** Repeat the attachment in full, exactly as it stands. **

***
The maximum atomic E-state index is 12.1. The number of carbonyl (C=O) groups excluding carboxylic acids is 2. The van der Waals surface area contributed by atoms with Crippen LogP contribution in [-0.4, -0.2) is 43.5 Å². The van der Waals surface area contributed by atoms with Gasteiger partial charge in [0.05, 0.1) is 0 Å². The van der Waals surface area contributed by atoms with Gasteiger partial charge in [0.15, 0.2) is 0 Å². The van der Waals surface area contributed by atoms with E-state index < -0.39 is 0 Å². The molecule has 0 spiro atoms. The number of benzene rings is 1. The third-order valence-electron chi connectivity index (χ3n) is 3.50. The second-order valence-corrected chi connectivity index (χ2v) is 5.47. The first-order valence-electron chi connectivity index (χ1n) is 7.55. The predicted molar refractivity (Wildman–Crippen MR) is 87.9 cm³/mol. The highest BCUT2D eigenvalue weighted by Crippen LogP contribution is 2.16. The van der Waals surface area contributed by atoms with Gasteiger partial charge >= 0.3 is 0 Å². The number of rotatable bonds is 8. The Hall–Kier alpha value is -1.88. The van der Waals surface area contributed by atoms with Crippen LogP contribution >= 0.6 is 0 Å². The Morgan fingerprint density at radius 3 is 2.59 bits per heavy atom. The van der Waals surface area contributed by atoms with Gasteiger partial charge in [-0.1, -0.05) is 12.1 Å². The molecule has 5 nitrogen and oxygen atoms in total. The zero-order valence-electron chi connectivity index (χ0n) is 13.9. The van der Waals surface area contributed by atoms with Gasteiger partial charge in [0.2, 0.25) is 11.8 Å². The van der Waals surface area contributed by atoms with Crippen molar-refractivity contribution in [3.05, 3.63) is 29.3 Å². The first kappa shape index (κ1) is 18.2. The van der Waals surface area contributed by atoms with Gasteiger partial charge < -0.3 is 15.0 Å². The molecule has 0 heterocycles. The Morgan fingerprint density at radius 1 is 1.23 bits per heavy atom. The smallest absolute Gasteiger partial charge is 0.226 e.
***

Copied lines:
The maximum atomic E-state index is 12.1. The number of carbonyl (C=O) groups excluding carboxylic acids is 2. The van der Waals surface area contributed by atoms with Crippen LogP contribution in [-0.4, -0.2) is 43.5 Å². The van der Waals surface area contributed by atoms with Gasteiger partial charge in [0.05, 0.1) is 0 Å². The van der Waals surface area contributed by atoms with Gasteiger partial charge in [0.15, 0.2) is 0 Å². The van der Waals surface area contributed by atoms with E-state index < -0.39 is 0 Å². The molecule has 0 spiro atoms. The number of benzene rings is 1. The third-order valence-electron chi connectivity index (χ3n) is 3.50. The second-order valence-corrected chi connectivity index (χ2v) is 5.47. The first-order valence-electron chi connectivity index (χ1n) is 7.55. The predicted molar refractivity (Wildman–Crippen MR) is 87.9 cm³/mol. The highest BCUT2D eigenvalue weighted by Crippen LogP contribution is 2.16. The van der Waals surface area contributed by atoms with Gasteiger partial charge >= 0.3 is 0 Å². The number of rotatable bonds is 8. The Hall–Kier alpha value is -1.88. The van der Waals surface area contributed by atoms with Crippen LogP contribution >= 0.6 is 0 Å². The Morgan fingerprint density at radius 3 is 2.59 bits per heavy atom. The van der Waals surface area contributed by atoms with Gasteiger partial charge in [-0.1, -0.05) is 12.1 Å². The molecule has 5 nitrogen and oxygen atoms in total. The zero-order valence-electron chi connectivity index (χ0n) is 13.9. The van der Waals surface area contributed by atoms with Gasteiger partial charge in [0.2, 0.25) is 11.8 Å². The van der Waals surface area contributed by atoms with Crippen molar-refractivity contribution in [3.05, 3.63) is 29.3 Å². The first kappa shape index (κ1) is 18.2. The van der Waals surface area contributed by atoms with Gasteiger partial charge < -0.3 is 15.0 Å². The molecule has 0 heterocycles. The Morgan fingerprint density at radius 1 is 1.23 bits per heavy atom. The smallest absolute Gasteiger partial charge is 0.226 e.